Haitian Child

Haitian Child

Friday, December 13, 2013

Mystery Kidney Disease in Nicaragua

Kidney failure in men is a lot more common in Nicaragua than in North America. The usual causes in Canada and the US are high blood pressure and diabetes, but these are not the explanation in Nicaragua.

Dialysis and transplantation are not practical options in Nicaragua, so when a young man develops end stage kidney failure, this means the individual will die.

Nicaragua is struggling to offer basic primary care and does not have the resources to investigate this serious health problem. International interest has resulted in some research and a variety of risk factors have been identified. I did a Google Scholar literature search with the words kidney and Nicaragua, and 15 articles were identified in the world medical literature.

A 2010 article reported on a community based survey of individuals in five villages in Northwest Nicaragua. Eighteen (18) percent of the men in the community had an abnormal serum creatinine, which is the main laboratory marker of kidney failure. This is six times higher than the prevalence in Canada!

Occupation appears to have a major influence on the prevalence. The table below shows the differences in prevalence of an abnormal serum creatinine by occupation.

all men
subsistence farmer
banana/sugarcane worker
construction worker
coffee worker
service industry worker
Other reports have also noted the higher prevalence in the farming and sugarcane sectors.

Age is clearly a factor. The prevalence increases with age.

Dehydration is a commonly reported consideration, which makes perfect sense, because as dehydration worsens, blood flow to the kidney decreases, and the risk of kidney damage increases. One article reported that sugarcane workers are paid based on how many tons of sugarcane they harvest. The incentive is therefore to work longer hours and to take fewer breaks, which results in more severe dehydration. The same report noted that some men lose up to 5 pounds over a work day! Fear of contaminated water might be another reason why the workers drink so little. Makes no sense, since better hydration would improve their mental alertness and physical energy. Sounds crazy that men would continue to work while so thirsty, but I can imagine that this does happen. History is replete with workers suffering under terrible conditions to earn a living for their family.

Likely there are additional factors. Pesticides are mentioned as a possible kidney toxin. The plantations in Nicaragua use chemicals that are banned in Canada. Modern safety precautions to protect workers are not usually practiced.

Treatment with diuretic, non-steroidal anti-inflammatory, and antibiotic medications might play a role. These are common treatments for "urine infection" in Nicaragua.

The general population knows about the Mystery Kidney Disease, and the populace is worried. I experienced this concern in my previous visits. Many mothers wanted me to check their child for urine infection. This heightened concern for urine problems perplexed me at first, but once I learned about the Mystery Kidney Disease problem, I understood.

The at-risk men who work as sugarcane workers often complain of chistata. A common symptom of chistata is discomfort with voiding. Discomfort with voiding is a typical symptom of infection in the bladder or urethra, but this is also a symptom associated with severe dehydration because the urine is very concentrated (dark) and in this situation, tiny crystals of calcium, phosphate, oxalate, or uric acid can precipitate out in the urine, and these crystals can be painful to pass. However, the discomfort with voiding in men with chistata is mostly presumed to be due to urine infection and since some of these men develop kidney failure, there is a common perception that the kidney failure is due to urine infection. The general population believe this and so do the many of the physicians.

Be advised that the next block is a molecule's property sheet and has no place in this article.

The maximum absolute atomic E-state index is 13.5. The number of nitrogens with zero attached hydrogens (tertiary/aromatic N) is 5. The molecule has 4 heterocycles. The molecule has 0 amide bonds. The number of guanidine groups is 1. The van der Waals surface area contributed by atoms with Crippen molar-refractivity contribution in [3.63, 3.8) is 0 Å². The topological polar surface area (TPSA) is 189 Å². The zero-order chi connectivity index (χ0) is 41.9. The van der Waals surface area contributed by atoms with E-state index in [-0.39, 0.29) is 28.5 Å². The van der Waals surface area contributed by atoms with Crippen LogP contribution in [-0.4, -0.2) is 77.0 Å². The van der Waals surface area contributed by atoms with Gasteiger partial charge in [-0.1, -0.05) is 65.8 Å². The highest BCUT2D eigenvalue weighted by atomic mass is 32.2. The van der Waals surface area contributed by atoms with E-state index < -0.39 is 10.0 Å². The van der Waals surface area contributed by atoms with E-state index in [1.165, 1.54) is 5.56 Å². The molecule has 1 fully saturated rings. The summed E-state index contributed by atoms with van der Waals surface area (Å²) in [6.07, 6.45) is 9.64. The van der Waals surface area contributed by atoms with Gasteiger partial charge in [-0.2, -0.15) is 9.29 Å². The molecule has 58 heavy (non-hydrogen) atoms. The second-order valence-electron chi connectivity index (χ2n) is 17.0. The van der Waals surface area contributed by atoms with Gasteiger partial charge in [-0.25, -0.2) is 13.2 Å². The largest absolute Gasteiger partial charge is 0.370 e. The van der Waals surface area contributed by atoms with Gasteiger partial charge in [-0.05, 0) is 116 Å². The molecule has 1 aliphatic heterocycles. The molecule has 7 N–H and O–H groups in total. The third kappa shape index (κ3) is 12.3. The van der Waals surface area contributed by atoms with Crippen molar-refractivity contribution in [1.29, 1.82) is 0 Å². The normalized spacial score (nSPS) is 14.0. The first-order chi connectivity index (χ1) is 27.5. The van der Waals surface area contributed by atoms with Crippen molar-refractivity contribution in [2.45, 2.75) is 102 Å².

The physicians I met on prior visits commonly over treat children and adults for possible urinary tract infection. Any urine symptom at all, or any positive urine dipstick test is usually treated with an antibiotic. This didn't make any sense to me and my first thought was that the medical education system in Nicaragua was to blame for the over-diagnosis and over-treatment. Now, I realize that the physicians might not be any more objective than the mothers! A recent article confirms my observations. Based on interviews, the study reported that pharmacists and physicians commonly prescribed antibiotics for individuals with "chistata." Other commonly prescribed medications included diuretics and non-steroidal anti-inflammatory agents. All of these medications are potentially toxic to the kidneys, especially in a dehydrated individual. It is possible, therefore, that local treatment practices are a factor! A very plausible scenario for the Mystery Kidney Disease might be repeated episodes of dehydration, treatment with medications toxic to the kidney while dehydrated, and time. 

Since Gigante, the community where I will help out as a paediatrician, is a fishing village, and since fishermen are at risk, during a visit I will talk to the mothers about the vital importance of hydration. As with families everywhere, if the mother understands, there is a good chance that all the family members will benefit.


Torres C et al. Decreased Kidney Function of Unknown Cause in Nicaragua: A Community-Based Survey. AJKD 2010;55:485-96.

Ramirez-Rubio O et al. Chronic Kidney Disease in Nicaragua: a Qualitative Analysis of Semi-structured Interviews with Physicians and Pharmacists. BMC Public Health 2013;13:350

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